This book is a real treat! And equally so for beginners right up to very experienced stitchers. The large number of embroidered pieces by artists trained to a very high standard at the Royal School of Needlework make this book to a must-have addition for your embroidery library. As always, please support your local bookstore if you can. Mine here in Germany was able to order the book for me within days for as little as €18,99. I consider this a bargain and am sure that I will treasure this gem for years to come. Thank you Kelley for writing such an inspiring embroidery book!
P.S. I wasn't able to find personal websites for all the above mentioned artists. If you know of one, please leave a comment below and I will update this post accordingly!
I've been challenged by my dear friend Marina Berts to participate in an Art Chain and publish my artwork five days in a row in my blog. Challenge accepted! So here is the third piece:
When attending the Royal School of Needlework, I usually had a pretty strong idea in my mind of what to stitch for the different modules. Blackwork was no exception. I had bought an early 20th century German school plate depicting various skulls a few years earlier. One of the skulls was that of a lion.
The hardest thing with blackwork probably is the picking of patterns that will work with the subject. For my lion skull I choose to pick patterns that resembled bone structure at a microscopic level. One of the patterns looks pretty much like an osteon with a Haversian canal. The pattern used on the teeth resembles the Schreger lines seen in ivory. It worked so well, that I got maximum points for this exceptional piece of embroidery!
See you tomorrow for part 4 of the Challenge.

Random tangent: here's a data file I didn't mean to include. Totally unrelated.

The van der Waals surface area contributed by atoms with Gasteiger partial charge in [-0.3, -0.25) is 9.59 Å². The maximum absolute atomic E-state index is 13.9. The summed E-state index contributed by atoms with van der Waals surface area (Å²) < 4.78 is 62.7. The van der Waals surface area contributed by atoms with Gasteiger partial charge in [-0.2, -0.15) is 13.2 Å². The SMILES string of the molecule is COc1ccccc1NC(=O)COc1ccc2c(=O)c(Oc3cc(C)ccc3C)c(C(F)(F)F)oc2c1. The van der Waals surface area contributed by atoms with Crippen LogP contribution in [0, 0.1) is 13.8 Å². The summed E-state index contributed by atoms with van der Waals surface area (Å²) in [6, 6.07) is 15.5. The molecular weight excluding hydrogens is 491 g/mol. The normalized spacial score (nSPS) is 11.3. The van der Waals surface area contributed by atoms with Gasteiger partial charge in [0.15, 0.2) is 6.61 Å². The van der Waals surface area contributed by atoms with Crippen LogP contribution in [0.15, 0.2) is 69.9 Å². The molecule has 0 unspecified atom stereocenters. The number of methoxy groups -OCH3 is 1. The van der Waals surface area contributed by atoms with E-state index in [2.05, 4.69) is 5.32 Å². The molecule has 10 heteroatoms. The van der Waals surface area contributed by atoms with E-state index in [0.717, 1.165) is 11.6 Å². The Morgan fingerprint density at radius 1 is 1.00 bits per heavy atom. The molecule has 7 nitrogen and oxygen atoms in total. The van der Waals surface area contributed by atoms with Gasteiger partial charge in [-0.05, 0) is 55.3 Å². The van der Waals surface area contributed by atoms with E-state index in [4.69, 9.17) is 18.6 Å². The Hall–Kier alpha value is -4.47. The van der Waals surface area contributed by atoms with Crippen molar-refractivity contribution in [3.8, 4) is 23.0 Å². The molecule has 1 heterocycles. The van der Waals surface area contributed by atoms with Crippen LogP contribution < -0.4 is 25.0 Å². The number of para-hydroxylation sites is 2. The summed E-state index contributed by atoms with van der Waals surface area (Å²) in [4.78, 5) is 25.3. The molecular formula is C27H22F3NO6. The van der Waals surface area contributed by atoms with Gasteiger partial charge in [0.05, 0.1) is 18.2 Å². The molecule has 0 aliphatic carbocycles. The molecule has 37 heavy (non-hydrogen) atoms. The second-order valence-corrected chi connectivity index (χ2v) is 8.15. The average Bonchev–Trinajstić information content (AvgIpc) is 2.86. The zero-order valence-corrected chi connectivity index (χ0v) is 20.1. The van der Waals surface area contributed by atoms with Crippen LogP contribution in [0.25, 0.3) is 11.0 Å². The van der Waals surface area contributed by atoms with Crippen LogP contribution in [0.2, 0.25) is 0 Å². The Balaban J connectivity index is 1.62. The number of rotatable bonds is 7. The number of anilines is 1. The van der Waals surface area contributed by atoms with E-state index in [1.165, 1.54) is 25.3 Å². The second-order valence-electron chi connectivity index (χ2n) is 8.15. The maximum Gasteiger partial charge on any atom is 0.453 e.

I've been challenged by my dear friend Marina Berts to participate in an Art Chain and publish my artwork five days in a row in my blog. Challenge accepted! So here is the second piece:
This piece is also part of my Royal School of Needlework portfolio. During one of our family holidays to Bad Bayersoien in the early '90s, I was introduced to the work of German expressionist Franz Marc (1880-1916). I particularly like his bright colours and the 'graphical' feel of his work. My favourite piece is 'Der Tiger', so I decided to stitch that one first. This year, I hope to start work on his 'Füchse'. You can find more on Franz Marc and his work on Wikipedia. See you tomorrow for part 3 of the Challenge!
I've been challenged by my dear friend Marina Berts to participate in an Art Chain and publish my artwork five days in a row in my blog. Challenge accepted! So here is the first piece:
This piece is very dear to me and has a prominent place on the wall above my kitchen table. I made the piece as part of my Royal School of Needlework Diploma modules applique and advanced silk shading. What's the piece all about? Well, when I once read a book on Buddhism the whole bascically boiled down to 'doing the right thing at the right moment'. This was illustrated by a parable saying that leaves shouldn't fall from their tree in summer, neither should they cling on in winter.
As part of the Challenge, I should now nominate somebody else. However, although it is a nice opportunity to showcase your work, I do appreciate that everybody is quite busy. So instead, I invite you, dear reader to go and have a look at Andrea's work on her fun blog Andiva. See you tomorrow for part two of the Challenge!